Looking at: The Other Einstein by Marie Benedict
February 16, 2018
Marie Benedict’s The Other Einstein, in spite of the assumption it begs, is a profoundly effective novel.
Based on the life of Mileva Maríc, Albert Einstein’s first wife, The Other Einstein is an evocative novel about the devout physicist who stood by one of the most significant scientists ever. What sort of life did the shadow of Albert Einstein’s fame leave his family in?
The Other Einstein is littered with scientific jargon that, I won’t lie, went right over my head. However, because the premise of this novel lies in a question of Mileva’s involvement with the Theory of Relativity, the language is more than appropriate. Forsaking the bits that I didn’t understand, the novel was charming, reachable, and ultimately heartbreaking.
Even though the book is based largely on solid research, the feelings, the thoughts, the dialogue, and even a bit of the plot is pure inference, as is the way with most historical fiction. Doubts and questions aside, the novel was well written, emotive, and thought-provoking.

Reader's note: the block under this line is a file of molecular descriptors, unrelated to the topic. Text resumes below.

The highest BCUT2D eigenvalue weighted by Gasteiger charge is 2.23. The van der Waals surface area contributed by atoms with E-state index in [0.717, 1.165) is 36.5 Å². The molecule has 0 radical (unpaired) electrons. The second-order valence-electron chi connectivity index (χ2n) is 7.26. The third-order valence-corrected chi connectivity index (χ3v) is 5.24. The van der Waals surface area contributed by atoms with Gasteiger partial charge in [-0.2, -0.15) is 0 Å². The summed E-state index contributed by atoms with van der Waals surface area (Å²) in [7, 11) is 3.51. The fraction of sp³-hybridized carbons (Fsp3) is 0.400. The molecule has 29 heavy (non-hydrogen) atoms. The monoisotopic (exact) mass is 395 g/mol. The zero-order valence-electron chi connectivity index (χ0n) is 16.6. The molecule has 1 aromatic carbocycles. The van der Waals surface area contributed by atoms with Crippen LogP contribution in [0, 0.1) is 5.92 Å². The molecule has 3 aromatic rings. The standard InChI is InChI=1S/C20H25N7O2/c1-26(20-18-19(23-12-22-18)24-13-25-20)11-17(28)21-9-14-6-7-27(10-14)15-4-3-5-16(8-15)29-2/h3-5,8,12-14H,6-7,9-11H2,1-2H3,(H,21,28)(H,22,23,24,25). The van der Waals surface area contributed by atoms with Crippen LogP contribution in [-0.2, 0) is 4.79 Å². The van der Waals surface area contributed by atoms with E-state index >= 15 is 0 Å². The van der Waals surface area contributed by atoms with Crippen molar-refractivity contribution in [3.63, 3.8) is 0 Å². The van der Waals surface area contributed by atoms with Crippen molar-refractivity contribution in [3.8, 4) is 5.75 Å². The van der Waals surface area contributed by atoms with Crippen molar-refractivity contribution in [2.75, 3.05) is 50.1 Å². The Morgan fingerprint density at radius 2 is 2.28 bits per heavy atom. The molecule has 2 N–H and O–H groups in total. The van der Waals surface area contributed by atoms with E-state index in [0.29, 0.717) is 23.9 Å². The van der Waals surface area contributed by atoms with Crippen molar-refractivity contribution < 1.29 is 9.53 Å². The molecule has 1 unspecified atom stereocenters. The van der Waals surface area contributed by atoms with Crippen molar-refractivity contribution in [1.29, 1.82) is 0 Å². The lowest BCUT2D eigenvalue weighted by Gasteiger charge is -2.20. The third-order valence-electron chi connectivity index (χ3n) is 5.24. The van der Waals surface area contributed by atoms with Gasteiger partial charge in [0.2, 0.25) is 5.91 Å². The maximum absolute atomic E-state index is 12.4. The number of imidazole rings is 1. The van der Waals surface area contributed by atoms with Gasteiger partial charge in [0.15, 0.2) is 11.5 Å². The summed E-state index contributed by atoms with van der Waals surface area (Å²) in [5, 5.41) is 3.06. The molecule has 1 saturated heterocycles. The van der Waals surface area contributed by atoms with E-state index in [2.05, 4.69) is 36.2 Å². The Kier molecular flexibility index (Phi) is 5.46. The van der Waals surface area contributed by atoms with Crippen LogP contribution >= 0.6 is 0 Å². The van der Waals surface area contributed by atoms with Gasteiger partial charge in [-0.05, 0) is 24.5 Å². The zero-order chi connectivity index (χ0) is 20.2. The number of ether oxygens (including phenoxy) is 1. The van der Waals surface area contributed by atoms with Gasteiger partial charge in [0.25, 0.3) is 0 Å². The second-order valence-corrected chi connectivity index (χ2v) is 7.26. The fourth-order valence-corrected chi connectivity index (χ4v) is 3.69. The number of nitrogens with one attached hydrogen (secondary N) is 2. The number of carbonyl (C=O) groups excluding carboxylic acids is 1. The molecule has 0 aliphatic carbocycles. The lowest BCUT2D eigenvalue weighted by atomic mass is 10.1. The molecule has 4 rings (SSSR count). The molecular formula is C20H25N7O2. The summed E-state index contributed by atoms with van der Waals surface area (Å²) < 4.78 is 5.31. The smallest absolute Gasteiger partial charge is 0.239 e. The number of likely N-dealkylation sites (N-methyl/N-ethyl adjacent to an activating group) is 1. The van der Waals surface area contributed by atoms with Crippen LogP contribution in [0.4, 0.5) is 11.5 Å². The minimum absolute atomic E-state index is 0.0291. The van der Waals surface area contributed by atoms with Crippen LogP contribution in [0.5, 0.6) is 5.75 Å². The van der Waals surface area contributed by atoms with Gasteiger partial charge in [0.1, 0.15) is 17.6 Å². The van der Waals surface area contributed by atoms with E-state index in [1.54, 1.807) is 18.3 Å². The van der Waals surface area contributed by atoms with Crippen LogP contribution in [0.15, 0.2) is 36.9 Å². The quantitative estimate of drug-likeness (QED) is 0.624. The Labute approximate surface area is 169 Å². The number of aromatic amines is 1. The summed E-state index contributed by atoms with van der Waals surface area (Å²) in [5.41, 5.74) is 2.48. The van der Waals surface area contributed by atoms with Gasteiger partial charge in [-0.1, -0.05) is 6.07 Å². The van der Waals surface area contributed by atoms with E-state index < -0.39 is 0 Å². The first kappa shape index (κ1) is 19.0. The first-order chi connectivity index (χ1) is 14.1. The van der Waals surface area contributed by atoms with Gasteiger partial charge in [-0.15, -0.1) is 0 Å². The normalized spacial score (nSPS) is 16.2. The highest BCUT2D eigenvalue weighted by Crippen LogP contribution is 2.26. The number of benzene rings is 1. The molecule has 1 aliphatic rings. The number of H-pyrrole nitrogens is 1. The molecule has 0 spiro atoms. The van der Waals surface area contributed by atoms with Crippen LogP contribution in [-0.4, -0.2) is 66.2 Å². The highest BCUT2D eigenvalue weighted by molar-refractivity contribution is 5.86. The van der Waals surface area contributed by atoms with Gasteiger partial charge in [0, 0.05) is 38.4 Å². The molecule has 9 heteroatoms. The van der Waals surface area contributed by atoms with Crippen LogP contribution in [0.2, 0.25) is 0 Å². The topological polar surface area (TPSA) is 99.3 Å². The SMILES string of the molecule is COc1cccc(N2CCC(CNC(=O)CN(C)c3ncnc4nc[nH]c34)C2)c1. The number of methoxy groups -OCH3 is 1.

What begins as a woman fighting to find her way in the male-dominated field of physics, becomes a hopeful story of romance, partnership, and a life shared in profession and love. As the novel progresses, it becomes clear that nothing is truly that simple. Some critics argue that the novel loses its spark along with its narrator. Conversely, I would argue that the strain, tension, and utter discomfort that a reader becomes accustomed to in the latter part of the novel is precisely what draws a reader to continue. Still, Benedict’s work is a slow read. At times, the lack of action makes it easy to lose interest, especially when the reader is not expressly interested in the scientific aspect of the novel. That aside, my biggest grievance with the novel is that much of the dialogue strikes me as wholly unauthentic.
Truthfully, the main characters, Albert and Mileva, both become utterly infuriating. Through means of domestic injustices, lost hope, negligence, and lies, both partners become virtually incomparable to the people they began as at the start of the novel, and it is the vanquishing of those spirits that propels the remainder of the novel.
This novel is undoubtedly aggravating. It fuels late nights spent pondering the sanctity of the information we are being fed. History is littered with people that have been both wrongfully credited and unjustly discredited. Novels like The Other Einstein leave a reader wondering if we are learning and passing on the truth or if we are perpetuating a history of people and their achievements being swept under the rug.
The Other Einstein, however frustrating is inarguably worth the read.
You can find this book at your local Barnes & Noble or at these links: